Industry players and experts have generally declined to comment, saying they first need to see how the Duterte administration would implement such a plan. One way is for a Chinese telco company to partner with a local player.
Philippine Telegraph & Telephone Corp. (PT&T), which has new owners led by Salvador B. Zamora II and Benjamin Bitanga, is in talks with potential foreign investors.
Among these investors, Zamora told the Inquirer in October, was state-owned China Telecom, that country’s third-largest telco. PT&T was earlier referred to by Mr. Duterte a few months ago as the third player.
Slowest, most intermittent
The Philippines’ data and voice services rank among the Asia-Pacific’s slowest and most intermittent. Last year, Mr. Duterte warned PLDT and Globe to shape up or face new competition.
PLDT and Globe have been accused of stifling competition and of failing to make necessary upgrades, accusations both have rejected.
They joined forces last year to buy for P70 billion radio frequency assets, including those in the coveted 700 megahertz (MHz) band, from a potential rival, San Miguel Corp, to kick-start telecom upgrades.
The 700 MHz is a low-band frequency prized for its ability to efficiently cover wide distances and penetrate buildings.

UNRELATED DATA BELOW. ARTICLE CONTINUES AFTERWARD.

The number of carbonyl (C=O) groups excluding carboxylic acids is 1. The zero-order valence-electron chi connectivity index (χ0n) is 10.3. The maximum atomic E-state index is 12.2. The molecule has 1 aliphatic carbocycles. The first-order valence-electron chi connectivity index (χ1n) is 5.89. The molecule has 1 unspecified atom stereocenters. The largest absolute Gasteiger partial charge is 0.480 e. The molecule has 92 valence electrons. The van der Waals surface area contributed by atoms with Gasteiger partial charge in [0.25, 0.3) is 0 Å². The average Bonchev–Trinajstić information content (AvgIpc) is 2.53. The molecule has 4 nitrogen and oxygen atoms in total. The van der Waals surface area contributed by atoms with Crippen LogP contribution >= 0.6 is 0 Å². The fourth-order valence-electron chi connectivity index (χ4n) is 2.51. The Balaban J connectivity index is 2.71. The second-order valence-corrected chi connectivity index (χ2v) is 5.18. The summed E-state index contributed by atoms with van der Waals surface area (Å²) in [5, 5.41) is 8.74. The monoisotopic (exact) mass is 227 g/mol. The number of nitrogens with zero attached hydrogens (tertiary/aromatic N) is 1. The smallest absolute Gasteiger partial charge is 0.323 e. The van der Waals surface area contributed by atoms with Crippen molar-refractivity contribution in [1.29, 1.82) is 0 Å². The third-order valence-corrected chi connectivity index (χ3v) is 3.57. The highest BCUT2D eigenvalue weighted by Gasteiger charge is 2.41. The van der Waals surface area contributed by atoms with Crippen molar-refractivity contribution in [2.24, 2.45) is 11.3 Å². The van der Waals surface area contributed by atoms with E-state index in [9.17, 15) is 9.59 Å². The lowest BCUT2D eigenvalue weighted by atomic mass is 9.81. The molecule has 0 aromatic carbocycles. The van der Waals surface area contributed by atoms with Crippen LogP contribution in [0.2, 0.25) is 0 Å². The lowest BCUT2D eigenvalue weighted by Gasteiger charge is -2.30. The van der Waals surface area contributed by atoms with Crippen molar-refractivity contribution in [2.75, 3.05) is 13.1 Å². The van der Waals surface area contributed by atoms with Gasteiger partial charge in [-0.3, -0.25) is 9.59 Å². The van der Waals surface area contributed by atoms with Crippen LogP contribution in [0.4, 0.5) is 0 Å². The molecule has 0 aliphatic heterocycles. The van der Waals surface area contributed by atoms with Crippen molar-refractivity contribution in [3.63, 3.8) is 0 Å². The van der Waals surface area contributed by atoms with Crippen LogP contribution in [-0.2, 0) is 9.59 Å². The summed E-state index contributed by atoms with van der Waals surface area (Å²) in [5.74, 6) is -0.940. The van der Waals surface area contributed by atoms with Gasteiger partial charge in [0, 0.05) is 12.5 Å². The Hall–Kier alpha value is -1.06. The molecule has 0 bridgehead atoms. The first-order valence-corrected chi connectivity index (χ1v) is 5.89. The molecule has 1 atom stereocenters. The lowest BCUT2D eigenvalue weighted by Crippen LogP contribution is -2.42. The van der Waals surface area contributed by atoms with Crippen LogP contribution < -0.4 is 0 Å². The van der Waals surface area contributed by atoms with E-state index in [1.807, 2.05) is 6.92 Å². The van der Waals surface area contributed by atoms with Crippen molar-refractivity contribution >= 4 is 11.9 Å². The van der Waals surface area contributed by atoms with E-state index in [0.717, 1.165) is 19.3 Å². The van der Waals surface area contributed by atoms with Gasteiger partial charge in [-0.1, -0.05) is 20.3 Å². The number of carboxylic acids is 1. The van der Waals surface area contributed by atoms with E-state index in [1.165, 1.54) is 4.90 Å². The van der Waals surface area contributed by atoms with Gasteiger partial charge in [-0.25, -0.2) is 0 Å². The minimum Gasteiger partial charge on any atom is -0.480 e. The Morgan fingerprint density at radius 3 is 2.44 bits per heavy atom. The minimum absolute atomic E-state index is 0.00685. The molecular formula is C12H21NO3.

Critics say services are still lacking, however.
Outranked by 5 neighbors
The Philippines ranked 94th out of 121 countries for mobile internet, while it was 91st out of 131 countries for fixed broadband, according to the “Speedtest Global Index” study in September.
In both categories, the country was outranked by its five Southeast Asian neighbors—Cambodia, Vietnam, Thailand, Malaysia and Singapore.
Roque said the President had ordered that all applications from prospective new players be filed in the Office of the Executive Secretary, which was given 45 days to act on them.
“That’s how serious the President is in allowing a third-party carrier to come in,” he added.
Deal with Facebook